The RTDNA reported Republican North Carolina Governor Pat McCrory signed a bill that prevents the public from seeing police body camera video without a court order.
In the story, columnist Mike Cavender wrote that the governor said the new law protects the police because technology can “mislead and misinform.” The governor said the bill is fair to everyone—police and the public.
The Shop Talk panelists aren’t buying the governor’s explanation.
Jasmine Crighton called it “a misstep.” She said the purpose of such videos is provide greater transparency to the public.
Jonathan Ahl said he has great respect for law enforcement and that police do a difficult job. But he said the North Carolina law will make it more difficult for good officers to publicly prove their innocence and for bad officers to be held accountable.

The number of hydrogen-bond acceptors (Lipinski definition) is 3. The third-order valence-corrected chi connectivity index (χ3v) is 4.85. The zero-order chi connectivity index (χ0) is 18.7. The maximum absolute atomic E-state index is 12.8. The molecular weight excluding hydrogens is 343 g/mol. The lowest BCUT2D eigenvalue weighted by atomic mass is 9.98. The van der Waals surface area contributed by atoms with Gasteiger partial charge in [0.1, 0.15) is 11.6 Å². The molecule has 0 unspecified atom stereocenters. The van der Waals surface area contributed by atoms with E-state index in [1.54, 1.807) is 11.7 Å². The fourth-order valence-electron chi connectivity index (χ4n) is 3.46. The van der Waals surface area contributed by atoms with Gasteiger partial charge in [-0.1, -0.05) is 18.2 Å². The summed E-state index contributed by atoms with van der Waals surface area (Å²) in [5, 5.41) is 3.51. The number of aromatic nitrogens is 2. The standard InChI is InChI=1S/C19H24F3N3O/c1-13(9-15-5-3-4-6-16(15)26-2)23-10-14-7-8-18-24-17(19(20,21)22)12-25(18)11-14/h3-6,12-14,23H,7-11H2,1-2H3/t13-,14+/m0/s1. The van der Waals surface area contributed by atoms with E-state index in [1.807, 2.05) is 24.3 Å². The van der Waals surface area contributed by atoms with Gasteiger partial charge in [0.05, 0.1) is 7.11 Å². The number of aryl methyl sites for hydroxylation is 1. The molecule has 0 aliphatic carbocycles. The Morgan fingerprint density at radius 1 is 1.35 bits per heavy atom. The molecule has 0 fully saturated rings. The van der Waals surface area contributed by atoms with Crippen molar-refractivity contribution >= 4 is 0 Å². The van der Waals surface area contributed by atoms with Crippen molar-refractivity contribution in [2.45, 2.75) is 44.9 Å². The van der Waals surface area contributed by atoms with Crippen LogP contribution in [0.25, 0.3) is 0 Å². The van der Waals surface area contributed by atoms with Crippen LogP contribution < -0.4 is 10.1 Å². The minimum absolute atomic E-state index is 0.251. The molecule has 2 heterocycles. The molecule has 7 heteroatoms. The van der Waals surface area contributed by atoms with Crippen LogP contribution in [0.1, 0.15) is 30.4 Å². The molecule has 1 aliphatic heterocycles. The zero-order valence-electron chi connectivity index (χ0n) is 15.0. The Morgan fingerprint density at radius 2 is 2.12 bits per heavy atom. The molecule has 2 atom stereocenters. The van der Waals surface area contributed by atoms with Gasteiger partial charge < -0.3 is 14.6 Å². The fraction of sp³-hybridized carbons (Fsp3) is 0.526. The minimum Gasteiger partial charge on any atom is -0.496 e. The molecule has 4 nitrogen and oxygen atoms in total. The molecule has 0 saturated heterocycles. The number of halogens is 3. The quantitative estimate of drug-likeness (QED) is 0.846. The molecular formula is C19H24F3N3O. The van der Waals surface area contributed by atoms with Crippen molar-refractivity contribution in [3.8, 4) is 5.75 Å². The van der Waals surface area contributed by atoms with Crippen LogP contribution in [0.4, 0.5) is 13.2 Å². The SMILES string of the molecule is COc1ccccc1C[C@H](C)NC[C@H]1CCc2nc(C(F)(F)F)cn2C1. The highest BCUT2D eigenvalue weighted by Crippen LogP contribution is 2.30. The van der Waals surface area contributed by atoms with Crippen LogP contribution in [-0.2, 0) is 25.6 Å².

Rich Egger pointed to the dashboard camera video of the Laquan McDonald shooting in Chicago – video that clearly showed police wrongdoing and that the city of Chicago and its police department worked hard to suppress.
Crighton said the bill signing reminded her of the Autumn Steele case. The woman was shot by a police officer in Burlington, IA in January 2015. Police and prosecutors released just a 12-second snippet of the officer’s body cam video and it doesn’t reveal much. The woman’s family has called on authorities to release the full video. Egger said authorities should at the very least show the full video to the family.